Christy - posted on 03/31/2009

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my son is from just english speaking home.all he says is 'oh dear'.'no' and 'dada'...nothing else lol.

Esther - posted on 03/31/2009

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My son is learning two languages as well. We speak Dutch at home and he hears English (and probably some Spanish) at daycare. He is saying about 10 words now, but I was actually surprised that he was. From what I've heard, it's very common (even typical) for bi-lingual kids to start speaking later, often around 2 years old. I've been reading a book about how to raise kids bi-lingual and there is a whole chapter in there about language development (in all kids, not just bi-lingual ones). It's really fascinating. But one thing I thought was particularly interesting and explains why it takes multi-lingual kids longer is that before they speak, they have to learn sounds. So for the first months of their lives they listen to us and they try to figure out what sounds they hear regularly and seem to serve a purpose, and which sounds they do not need to remember. They categorize those sounds and from that they can start to develop their language abilities. English has about 40 sound categories. Spanish has about 30. Some African languages have as many as 100. So for example, in English, the "b" and the "d" sound similar, but they are not the same and serve different purposes. Therefore they are stored separately. In some other languages there may not be any such distinction. In that case they would have gotten lumped together. So kids who are exposed to multiple languages have many more sounds to categorize, sort through & remember before they can start to form words (there are more steps in between but I'll spare you that). The ability to learn these sounds and store them in their brains goes away with age. That is why people who learn languages at a later age usually speak with an accent, their brains do not have categories for each of the sounds of the new language and are unable to reproduce them accurately. I hope I didn't bore you with this semi-scientific post but I personally found it very interesting.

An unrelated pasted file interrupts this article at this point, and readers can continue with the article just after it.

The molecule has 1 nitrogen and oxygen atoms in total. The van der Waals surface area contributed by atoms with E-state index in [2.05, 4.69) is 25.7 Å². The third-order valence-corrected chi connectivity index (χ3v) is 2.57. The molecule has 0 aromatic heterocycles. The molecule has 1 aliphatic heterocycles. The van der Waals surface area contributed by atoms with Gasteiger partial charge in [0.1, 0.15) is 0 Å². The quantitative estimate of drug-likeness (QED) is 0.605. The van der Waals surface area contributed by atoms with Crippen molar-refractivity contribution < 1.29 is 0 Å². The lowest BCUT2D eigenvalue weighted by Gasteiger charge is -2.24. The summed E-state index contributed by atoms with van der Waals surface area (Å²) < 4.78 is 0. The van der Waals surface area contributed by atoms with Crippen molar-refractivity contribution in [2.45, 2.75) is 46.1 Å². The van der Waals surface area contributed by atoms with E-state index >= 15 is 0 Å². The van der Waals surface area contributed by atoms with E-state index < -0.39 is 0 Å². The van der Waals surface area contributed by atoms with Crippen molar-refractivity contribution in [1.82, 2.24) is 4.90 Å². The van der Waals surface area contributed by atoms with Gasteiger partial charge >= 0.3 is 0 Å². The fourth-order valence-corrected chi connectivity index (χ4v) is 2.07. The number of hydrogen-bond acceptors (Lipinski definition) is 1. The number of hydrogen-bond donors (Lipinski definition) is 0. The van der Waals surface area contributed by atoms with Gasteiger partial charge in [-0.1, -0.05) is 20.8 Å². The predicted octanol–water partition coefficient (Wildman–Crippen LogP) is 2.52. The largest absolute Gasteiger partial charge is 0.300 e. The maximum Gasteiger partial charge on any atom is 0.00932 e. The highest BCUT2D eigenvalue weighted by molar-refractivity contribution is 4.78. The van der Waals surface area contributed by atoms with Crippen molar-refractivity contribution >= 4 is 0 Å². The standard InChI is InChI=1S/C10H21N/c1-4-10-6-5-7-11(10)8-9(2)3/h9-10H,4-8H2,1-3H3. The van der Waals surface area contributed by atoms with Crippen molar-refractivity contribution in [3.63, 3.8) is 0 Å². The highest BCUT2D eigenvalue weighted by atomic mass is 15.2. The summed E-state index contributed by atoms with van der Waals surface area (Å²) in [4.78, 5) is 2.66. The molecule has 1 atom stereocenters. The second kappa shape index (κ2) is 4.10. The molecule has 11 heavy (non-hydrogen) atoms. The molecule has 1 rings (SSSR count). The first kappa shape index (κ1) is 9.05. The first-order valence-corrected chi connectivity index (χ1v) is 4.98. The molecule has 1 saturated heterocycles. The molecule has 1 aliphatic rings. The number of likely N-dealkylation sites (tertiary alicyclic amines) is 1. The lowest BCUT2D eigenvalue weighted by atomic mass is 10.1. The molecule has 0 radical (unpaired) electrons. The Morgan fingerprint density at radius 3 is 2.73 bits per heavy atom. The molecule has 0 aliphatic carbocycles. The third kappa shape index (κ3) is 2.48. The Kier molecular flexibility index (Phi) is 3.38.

Erin - posted on 03/29/2009

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Maia is learning two different languages at home and it has not delayed her at all (probably close to a 150 word vocab now) so don't be afraid to keep that up.  As long as he comprehends what you're saying such as bring me the ball, where's the dog etc he's probably fine.  I think the normal vocab for this age is between 10-50 and I've heard boys tend to pick up language later than girls do as they are focusing on motor skills more.